What kind of time for doors is 5pm on a Thursday night? Early finishes, especially on a weeknight, I get, especially when the audience demographic is predominantly people in their 40s – parents, full-time workers, and so on. But how many full-time workers and parents are going to be able to get themselves to catch a band starting at 5:30? Its simply a matter of logistics, of course: when three major-league bands have headline-length sets ahead of a 10:45 finish, something’s got to give.
As it happens, the turnout for Doggy – the fourth band on the bill, but hardly a minor-league act from back in the day – is pretty decent. The crowd show their appreciation, and the band in turn reward their presence with a thoroughly enjoyable and entertaining half-hour set that’s packed with hits.
The first of the three big names (who must have more final shows and farewell tours between them than I’ve had hangovers) on the bill for this rotating-headline tour is The Wildhearts. A band I was never really into at the time, their reputation and a cracking live act endures perhaps beyond their recorded legacy. As a solo performer, Ginger’s certainly sustained interest in the band, and maintained their popularity. With the full band, they rip into their set with ‘Sick of Drugs’ and ‘TV Tan’ as an opening gambit. ‘Caffeine Bomb’ perfectly exemplifies their blend of big guitars and equally big melodic hooks, and it’s fun with a capital ‘f’. It’s not just the songs, or the bantz, or the community fostered by a lighter-waving anthem like ‘Geordie in Wonderland’: it’s the full package. The warmth in the room isn’t just radiation and sweat. And of course, they close with ‘I Wanna Go Where the People Go’. Which, it seems, is precisely where we all are.
I’ll admit I never dug Reef. Their second-rate Zeppelinisms, paired with Gary Stringer’s overconfident strut and swagger which far exceeded the capacity of his straining vocal, just left me cold. And sandwiched between The Wildhearts and Terrorvision, the two-hit-wonders were always going to have their work cut out. But the fact that time has practically stood still for Tony Wright and crew, who barely seem a day older than they did twenty years ago throws into even sharper relief how fucking ancient these guys look. Stringer looks like a stand-in for Andrew Lincoln in ‘The Walking Dead’ and the guitarist looks like Dumbledore. Sadly, there’s not so much fretwork wizardry on display. But – averting my eyes from the shameful mum-dancing the band inspire, particularly during ‘Place Your Hands’ and ‘Come Back Brighter’ which they throw in back-to-back midway through a set that opens with ‘Naked’ – I have to admit they do a decent job of keeping the crowd going. Their cover of The Faces’ Stay with Me’ and ‘Yer Old’ whips things up nicely near the end, but closing on ‘End’ from the new album seems a questionable choice.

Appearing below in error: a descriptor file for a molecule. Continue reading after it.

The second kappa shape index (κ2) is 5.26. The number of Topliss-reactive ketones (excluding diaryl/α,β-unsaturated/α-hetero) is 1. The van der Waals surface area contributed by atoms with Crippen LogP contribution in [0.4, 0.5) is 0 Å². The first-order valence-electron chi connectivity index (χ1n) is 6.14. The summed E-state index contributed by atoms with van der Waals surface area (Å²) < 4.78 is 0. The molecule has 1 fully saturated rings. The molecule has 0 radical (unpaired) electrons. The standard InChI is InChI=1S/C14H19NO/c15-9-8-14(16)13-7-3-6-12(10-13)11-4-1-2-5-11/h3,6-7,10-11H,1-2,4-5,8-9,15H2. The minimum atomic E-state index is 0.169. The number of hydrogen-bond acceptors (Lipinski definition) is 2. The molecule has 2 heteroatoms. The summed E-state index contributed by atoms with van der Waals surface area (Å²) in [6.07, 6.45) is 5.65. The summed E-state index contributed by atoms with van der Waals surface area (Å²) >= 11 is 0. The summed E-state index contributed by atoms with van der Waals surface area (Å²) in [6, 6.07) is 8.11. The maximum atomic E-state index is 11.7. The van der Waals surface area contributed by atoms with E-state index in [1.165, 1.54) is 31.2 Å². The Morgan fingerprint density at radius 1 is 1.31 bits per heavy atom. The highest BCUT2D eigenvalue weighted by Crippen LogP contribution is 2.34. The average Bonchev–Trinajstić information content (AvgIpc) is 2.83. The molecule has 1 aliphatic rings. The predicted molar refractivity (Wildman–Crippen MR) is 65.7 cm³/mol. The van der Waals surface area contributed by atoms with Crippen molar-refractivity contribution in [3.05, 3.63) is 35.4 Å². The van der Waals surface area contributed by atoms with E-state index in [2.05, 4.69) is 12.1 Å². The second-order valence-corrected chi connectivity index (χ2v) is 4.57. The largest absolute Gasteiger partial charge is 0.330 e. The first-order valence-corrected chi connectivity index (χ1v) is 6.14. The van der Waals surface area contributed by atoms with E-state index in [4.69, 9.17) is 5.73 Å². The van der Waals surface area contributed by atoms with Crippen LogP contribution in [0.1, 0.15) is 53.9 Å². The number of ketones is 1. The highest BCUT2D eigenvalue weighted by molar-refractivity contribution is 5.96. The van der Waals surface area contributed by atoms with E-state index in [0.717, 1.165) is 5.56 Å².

It's hard to believe Tony Wright is 50, or that Terrorvision’s heyday was the best part of 20 years ago. They bounce onto the stage with the vitality of a band fully 30 years younger, but with the assurance – and massive catalogue of hits – appropriate to a band who have an impressive career under their belts (which haven’t been expanded. They’re looking trim and exuberant, and maintain this energy throughout their 80-minute set). Wight pogos and high-kicks and leaps and bounds relentlessly, and doesn’t even look short of breath.
They have enough hits to pack a set even without the inclusion of their biggest hit (‘Tequila’) or my personal favourite (‘Bad Actress’). But it’s well-planned: there’s no let up in the pace, and aside from the occasional break to lead chants of ‘Yorkshire! Yorkshire!’ as happens around these parts – and they are local lads, after all, with Bradford practically being part of the Leeds conurbation).
They throw in ‘Alice What’s the Matter?’ early on, and the second half is back-to-back crowd-pleasing single cuts, from ‘Celebrity Hit List’ and ‘Perseverance’ with ‘III Wishes’ and ‘My House’ and concluding the min set with ‘D’Ya Wanna go Faster’ an encoring with ‘Pretend Best Friend and ‘Oblivion’. The crowd are bloody loving it, and there are fair few crowd-surfers landing in the pit, to the annoyance of the security staff who are half their age.
Of course every second of this gig marathon is pure nostalgia, but it’s much harder to criticise when the acts are on absolute peak form and bring as much energy and enthusiasm as ‘back in the day’. There’s not so much as a second where there’s a sense that any of the bands on the bill are going through the motions or giving less than everything to their performance. As such, the Bitrock Must be Destroyed! tour is a triumph: sure, the audience are older and reliving their collective youth, but the sheer energy and enjoyment of the performances are proof positive that this is more about the love than the money. And for that, respect is due.